Only a handful of the over 200 stranded pilot whales in Tasmania are saved and released back into the water.

Despite ongoing rescue operations, about 200 stranded pilot whales have perished on Tasmania’s west coast, while others have been safely transported to deeper water.

On Wednesday, some 230 pilot whales in a pod became stranded on Ocean Beach, west of Strahan. Some of them were also left stranded on a sand flat in the southern part of Macquarie Harbour.

On Wednesday, marine conservationists started a rescue operation, and work is still ongoing. Sam Gerrity of Southwest Expeditions, who has been participating in the rescue and release effort, stated that “dozens of whales have been salvaged and brought to deeper water.”

Only 35 of the 230 cetaceans on Ocean Beach were still alive as of Thursday morning, according to the officials. The majority of the mammals on the shore had regrettably passed away, according to incident controller Brendon Clark.

On this specific stranding, “unfortunately, we do have a high fatality rate out there,” he stated.

He explained, “We placed them overnight so that we could inspect them this morning. This morning’s main focus will be on the rescue and release of the about 35 remaining animals that are out on the beach.

“Triaging was done yesterday, which involved figuring out which animals stood the highest chance of surviving. We kept the animals that were still living comfortably by giving them any shade and water we could.

According to Clark, the exposed circumstances on Ocean Beach contributed to the high fatality rate. He also claimed that officials were only allowing those with prior training or experience working with marine species to volunteer.

“We appreciate all of the offers and the goodwill that the community has shown. It’s more important to have a secure workplace and knowledgeable, trained employees.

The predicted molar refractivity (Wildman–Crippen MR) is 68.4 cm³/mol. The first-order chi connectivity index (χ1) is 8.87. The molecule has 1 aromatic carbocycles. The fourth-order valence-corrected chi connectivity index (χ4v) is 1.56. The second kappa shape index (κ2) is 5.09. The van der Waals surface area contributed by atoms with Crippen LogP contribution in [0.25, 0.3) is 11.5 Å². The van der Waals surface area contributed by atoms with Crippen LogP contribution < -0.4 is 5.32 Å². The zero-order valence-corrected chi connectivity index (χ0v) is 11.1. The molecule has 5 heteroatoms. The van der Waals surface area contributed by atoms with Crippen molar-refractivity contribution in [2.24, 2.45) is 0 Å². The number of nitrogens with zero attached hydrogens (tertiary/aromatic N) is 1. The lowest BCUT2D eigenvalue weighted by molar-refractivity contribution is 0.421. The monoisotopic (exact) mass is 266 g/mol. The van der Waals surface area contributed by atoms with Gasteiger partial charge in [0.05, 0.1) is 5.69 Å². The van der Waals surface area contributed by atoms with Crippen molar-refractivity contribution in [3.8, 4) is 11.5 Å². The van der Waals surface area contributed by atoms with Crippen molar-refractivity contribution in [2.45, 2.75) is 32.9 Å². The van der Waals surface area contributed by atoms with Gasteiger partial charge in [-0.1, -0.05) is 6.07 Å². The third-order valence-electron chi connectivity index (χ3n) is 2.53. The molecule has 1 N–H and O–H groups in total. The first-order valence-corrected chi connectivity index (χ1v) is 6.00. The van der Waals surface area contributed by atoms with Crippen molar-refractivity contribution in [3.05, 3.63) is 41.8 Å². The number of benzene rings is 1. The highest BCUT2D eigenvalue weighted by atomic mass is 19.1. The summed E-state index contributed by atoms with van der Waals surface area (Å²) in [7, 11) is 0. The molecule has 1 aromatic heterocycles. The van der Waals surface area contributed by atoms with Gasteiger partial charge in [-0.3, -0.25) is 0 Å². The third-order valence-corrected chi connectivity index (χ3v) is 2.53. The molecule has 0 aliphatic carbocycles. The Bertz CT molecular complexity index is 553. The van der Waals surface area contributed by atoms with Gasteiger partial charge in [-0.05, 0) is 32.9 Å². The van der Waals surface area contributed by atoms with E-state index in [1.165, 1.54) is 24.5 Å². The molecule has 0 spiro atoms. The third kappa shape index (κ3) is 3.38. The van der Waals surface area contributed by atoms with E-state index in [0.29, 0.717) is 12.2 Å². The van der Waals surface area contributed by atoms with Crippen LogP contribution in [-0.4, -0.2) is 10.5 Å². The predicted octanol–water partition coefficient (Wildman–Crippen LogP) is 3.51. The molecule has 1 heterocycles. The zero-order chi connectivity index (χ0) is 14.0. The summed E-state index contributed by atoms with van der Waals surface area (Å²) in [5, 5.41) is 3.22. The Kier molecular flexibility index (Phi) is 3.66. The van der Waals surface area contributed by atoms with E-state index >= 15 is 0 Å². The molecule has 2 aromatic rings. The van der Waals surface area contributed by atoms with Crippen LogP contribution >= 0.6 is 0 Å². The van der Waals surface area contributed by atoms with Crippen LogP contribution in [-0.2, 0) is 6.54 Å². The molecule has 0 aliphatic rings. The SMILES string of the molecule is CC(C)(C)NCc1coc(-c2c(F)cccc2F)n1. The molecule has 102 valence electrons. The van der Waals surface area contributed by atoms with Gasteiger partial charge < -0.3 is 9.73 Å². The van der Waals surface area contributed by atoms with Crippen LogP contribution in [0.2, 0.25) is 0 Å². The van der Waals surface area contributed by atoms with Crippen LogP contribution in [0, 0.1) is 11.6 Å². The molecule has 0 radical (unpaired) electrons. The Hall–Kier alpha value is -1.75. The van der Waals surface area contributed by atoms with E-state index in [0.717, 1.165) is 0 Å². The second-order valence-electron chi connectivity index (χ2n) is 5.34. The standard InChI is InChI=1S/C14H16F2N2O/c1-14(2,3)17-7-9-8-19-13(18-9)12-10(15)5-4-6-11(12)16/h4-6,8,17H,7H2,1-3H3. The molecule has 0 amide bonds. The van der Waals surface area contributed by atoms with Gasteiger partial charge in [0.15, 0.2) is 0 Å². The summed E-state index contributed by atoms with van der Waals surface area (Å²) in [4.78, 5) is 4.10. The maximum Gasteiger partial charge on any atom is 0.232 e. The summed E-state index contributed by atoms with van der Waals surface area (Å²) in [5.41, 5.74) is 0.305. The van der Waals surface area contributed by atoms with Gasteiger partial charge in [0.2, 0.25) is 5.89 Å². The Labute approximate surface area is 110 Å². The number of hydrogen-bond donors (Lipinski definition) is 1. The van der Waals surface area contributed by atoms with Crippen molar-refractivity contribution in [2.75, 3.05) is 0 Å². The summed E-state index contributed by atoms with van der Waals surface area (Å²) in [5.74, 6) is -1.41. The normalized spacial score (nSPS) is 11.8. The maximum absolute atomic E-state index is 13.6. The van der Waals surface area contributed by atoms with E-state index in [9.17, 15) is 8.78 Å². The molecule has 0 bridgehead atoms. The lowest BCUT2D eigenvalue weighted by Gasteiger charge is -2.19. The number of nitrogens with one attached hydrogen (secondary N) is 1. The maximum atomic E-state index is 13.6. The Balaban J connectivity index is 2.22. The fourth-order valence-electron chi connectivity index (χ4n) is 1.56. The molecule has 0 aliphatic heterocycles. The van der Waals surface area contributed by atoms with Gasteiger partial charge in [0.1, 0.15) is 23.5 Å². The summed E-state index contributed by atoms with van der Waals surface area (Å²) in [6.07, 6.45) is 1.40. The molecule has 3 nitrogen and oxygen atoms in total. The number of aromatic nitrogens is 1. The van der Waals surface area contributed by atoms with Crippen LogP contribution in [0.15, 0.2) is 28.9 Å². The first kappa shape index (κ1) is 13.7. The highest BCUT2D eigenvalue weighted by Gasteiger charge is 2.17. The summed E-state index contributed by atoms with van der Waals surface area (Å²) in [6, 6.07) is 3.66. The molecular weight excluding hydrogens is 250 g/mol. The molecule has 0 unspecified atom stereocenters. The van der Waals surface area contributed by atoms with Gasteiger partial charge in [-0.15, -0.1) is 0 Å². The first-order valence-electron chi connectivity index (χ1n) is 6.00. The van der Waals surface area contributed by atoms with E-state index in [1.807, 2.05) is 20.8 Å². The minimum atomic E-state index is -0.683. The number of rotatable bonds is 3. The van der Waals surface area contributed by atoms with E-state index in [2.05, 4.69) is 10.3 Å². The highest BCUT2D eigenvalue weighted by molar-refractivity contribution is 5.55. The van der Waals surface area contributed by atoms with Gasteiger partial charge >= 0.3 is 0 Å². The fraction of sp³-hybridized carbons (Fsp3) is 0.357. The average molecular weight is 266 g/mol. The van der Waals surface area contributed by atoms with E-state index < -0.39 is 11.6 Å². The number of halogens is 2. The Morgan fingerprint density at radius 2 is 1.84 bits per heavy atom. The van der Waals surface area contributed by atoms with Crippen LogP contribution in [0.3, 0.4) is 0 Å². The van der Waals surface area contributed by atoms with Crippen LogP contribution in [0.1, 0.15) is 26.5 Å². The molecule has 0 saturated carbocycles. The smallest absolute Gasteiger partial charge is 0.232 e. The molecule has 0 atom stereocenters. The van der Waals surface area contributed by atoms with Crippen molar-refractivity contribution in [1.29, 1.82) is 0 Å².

Only a handful of the over 200 stranded pilot whales in Tasmania are saved and released back into the water.
credit bbc

According to Clark, the environmental circumstances on Ocean Beach were significantly more challenging than the estuary’s relative shelter, where a similar mass stranding incident happened two years ago.

The worst mass stranding in Australian history occurred in 2020 when 470 long-finned pilot whales were discovered beached on sandbars and confined inside the heads of Macquarie Harbour. The animals were essentially floating the last time, according to Clark. They were somewhat buoyant.

Authorities have instructed Macquarie Harbour ship captains to keep an eye out for potential strandings elsewhere. Clark continued, “We will be conducting our own patrols, using both aerial reconnaissance and vessel-based harbour sweeps.

We’ll be monitoring it because we’re aware that some of them might re-beach themselves, Clark added. Although there have been reports of whales in the harbour area, they thankfully still appear to be swimming freely.

This mass stranding is the second one to happen recently. 14 dead sperm whales, all young males, washed up on King Island in the Bass Strait on Monday.